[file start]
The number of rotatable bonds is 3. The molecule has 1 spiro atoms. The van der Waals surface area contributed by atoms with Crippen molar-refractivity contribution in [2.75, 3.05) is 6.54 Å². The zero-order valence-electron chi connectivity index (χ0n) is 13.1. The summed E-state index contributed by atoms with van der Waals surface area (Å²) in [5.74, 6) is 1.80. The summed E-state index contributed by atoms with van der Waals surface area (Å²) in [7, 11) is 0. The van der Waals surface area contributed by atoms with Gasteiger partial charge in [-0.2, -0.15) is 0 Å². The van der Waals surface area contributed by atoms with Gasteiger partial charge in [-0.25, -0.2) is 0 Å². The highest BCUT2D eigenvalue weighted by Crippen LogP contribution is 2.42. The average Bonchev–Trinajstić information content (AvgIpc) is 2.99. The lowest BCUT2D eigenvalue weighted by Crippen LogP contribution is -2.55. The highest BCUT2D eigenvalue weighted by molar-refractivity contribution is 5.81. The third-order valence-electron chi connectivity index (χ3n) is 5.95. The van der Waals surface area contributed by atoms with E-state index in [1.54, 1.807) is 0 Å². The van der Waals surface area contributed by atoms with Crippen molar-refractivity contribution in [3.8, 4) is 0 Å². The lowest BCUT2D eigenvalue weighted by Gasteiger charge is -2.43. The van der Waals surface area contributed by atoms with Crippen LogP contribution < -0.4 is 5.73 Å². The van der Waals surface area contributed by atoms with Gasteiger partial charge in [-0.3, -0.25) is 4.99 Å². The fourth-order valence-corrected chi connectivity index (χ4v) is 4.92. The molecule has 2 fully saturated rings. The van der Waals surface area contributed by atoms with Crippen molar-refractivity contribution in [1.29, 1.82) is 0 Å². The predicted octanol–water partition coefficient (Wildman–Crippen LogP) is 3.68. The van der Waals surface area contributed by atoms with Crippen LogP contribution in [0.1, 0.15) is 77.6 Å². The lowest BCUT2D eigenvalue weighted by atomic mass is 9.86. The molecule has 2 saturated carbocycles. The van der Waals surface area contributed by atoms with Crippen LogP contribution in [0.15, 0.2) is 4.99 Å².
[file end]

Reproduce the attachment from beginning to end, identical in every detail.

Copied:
The number of rotatable bonds is 3. The molecule has 1 spiro atoms. The van der Waals surface area contributed by atoms with Crippen molar-refractivity contribution in [2.75, 3.05) is 6.54 Å². The zero-order valence-electron chi connectivity index (χ0n) is 13.1. The summed E-state index contributed by atoms with van der Waals surface area (Å²) in [5.74, 6) is 1.80. The summed E-state index contributed by atoms with van der Waals surface area (Å²) in [7, 11) is 0. The van der Waals surface area contributed by atoms with Gasteiger partial charge in [-0.2, -0.15) is 0 Å². The van der Waals surface area contributed by atoms with Gasteiger partial charge in [-0.25, -0.2) is 0 Å². The highest BCUT2D eigenvalue weighted by Crippen LogP contribution is 2.42. The average Bonchev–Trinajstić information content (AvgIpc) is 2.99. The lowest BCUT2D eigenvalue weighted by Crippen LogP contribution is -2.55. The highest BCUT2D eigenvalue weighted by molar-refractivity contribution is 5.81. The third-order valence-electron chi connectivity index (χ3n) is 5.95. The van der Waals surface area contributed by atoms with E-state index in [1.54, 1.807) is 0 Å². The van der Waals surface area contributed by atoms with Crippen molar-refractivity contribution in [3.8, 4) is 0 Å². The lowest BCUT2D eigenvalue weighted by Gasteiger charge is -2.43. The van der Waals surface area contributed by atoms with Crippen LogP contribution < -0.4 is 5.73 Å². The van der Waals surface area contributed by atoms with Gasteiger partial charge in [-0.3, -0.25) is 4.99 Å². The fourth-order valence-corrected chi connectivity index (χ4v) is 4.92. The molecule has 2 fully saturated rings. The van der Waals surface area contributed by atoms with Crippen molar-refractivity contribution in [1.29, 1.82) is 0 Å². The predicted octanol–water partition coefficient (Wildman–Crippen LogP) is 3.68. The van der Waals surface area contributed by atoms with Crippen LogP contribution in [0.1, 0.15) is 77.6 Å². The lowest BCUT2D eigenvalue weighted by atomic mass is 9.86. The molecule has 2 saturated carbocycles. The van der Waals surface area contributed by atoms with Crippen LogP contribution in [0.15, 0.2) is 4.99 Å².